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DOE Loan Payoff - Positive PR and Winning Over Conservatives

Discussion in 'Energy, Environment, and Policy' started by igotzzoom, May 28, 2013.

  1. igotzzoom

    igotzzoom Member

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    I'm a relative n00b here, so I apologize if this has already been rehashed elsewhere on the forums, but I just wanted to get everyone's thoughts about what the potential affect the early DOE loan payoff could have on Tesla's public perception among those that might not be considered among its "typical" demographic/psychographic.

    I consider myself relatively politically conservative (libertarian-leaning) but have been a big fan and enthusiast of Tesla from day one. Having been an automotive journalist for over a decade, I found it interesting to see the PR boost that Ford got from not taking a bailout, and I think Tesla will receive (if it hasn't already) a similar boost from paying off its DOE loans early.

    I cringed during the debates when Romney lumped Tesla in with the "losers," knowing the inaccuracy of that statement, just like "All Jeep production is going to China."

    Although conservatives are often stereotyped as driving big, gas-guzzling V-8 SUVs, I think there are many that are concerned about our energy policy, if not for CO2 emissions per se, for foreign oil dependence (although that seems like it's rapidly becoming a moot point). I think it was a brilliant move by Musk and Tesla to get the DOE loans paid off, and proving that a new-tech car company can get on its own two feet, free of Uncle Sam's wallet.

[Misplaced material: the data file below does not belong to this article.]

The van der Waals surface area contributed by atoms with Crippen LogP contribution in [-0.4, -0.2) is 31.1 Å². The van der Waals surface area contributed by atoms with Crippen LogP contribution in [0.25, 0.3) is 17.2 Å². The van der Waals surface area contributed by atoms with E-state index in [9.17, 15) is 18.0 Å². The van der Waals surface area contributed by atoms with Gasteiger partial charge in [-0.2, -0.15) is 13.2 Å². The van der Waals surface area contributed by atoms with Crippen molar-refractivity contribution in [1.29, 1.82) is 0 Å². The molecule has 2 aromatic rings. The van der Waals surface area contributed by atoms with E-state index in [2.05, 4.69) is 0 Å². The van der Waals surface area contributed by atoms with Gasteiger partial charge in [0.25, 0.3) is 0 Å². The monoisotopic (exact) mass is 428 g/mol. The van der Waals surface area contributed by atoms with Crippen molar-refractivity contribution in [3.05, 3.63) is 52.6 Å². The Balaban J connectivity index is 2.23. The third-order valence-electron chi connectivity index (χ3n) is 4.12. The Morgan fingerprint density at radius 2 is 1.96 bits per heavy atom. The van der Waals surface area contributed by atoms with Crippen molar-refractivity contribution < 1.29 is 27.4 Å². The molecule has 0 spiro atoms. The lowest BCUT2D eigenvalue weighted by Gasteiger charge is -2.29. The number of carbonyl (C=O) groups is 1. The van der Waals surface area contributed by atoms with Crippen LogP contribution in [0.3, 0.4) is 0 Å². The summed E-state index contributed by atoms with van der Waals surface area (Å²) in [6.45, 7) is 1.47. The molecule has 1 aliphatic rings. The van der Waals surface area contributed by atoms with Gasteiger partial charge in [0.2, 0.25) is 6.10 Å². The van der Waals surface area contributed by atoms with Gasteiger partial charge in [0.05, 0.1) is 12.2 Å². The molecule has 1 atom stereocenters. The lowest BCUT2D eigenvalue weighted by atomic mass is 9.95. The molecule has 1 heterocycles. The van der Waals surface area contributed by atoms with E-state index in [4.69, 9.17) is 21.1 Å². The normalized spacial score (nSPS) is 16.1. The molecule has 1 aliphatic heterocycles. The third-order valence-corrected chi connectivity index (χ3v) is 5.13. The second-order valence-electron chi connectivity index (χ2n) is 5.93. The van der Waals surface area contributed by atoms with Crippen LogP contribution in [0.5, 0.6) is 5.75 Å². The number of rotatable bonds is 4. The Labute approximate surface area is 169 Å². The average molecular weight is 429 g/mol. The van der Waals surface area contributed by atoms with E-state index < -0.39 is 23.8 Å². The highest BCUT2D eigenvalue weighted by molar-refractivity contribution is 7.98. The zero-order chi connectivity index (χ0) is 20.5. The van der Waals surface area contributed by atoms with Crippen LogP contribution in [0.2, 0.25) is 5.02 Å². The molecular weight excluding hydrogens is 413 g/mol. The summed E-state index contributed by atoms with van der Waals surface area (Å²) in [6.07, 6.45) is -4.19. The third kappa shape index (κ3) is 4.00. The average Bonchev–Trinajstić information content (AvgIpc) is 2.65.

2. dsm363

    dsm363 Roadster + Sig Model S

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    The attack has shifted to the $7,500 federal tax credit (that other plug-ins get too) now. They ignore the countless subsidies and tax credits the ethanol, oil and gas industry have gotten over the decades as well. I agree it's sad this is a wedge issue and people can't actually focus on the problem of becoming more energy independent.
     
  3. GlennAlanBerry

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    Yep. The $7500.00 Federal tax credit, plus any State tax credits, along with the "long tail-pipe" argument. I also see a lot of "talk to me when an EV costs $20K, has a 500 mile range, and can recharge in five minutes", along with "I will drive my F-150 from coast-to-coast, following the speed limit, while you drive your Tesla, and we will see who arrives first" type arguments. I think there are two main camps of anti-EV, anti-Tesla people out there:

    1. People who have never seen a Tesla, much less driven or owned one, who have not even read any reviews or done any research whatsoever, who blindly parrot whatever they have heard on Fox News or read in the conservative blogosphere. Most of these people will be basically inconvincible, no matter what Tesla does or what the objective facts are.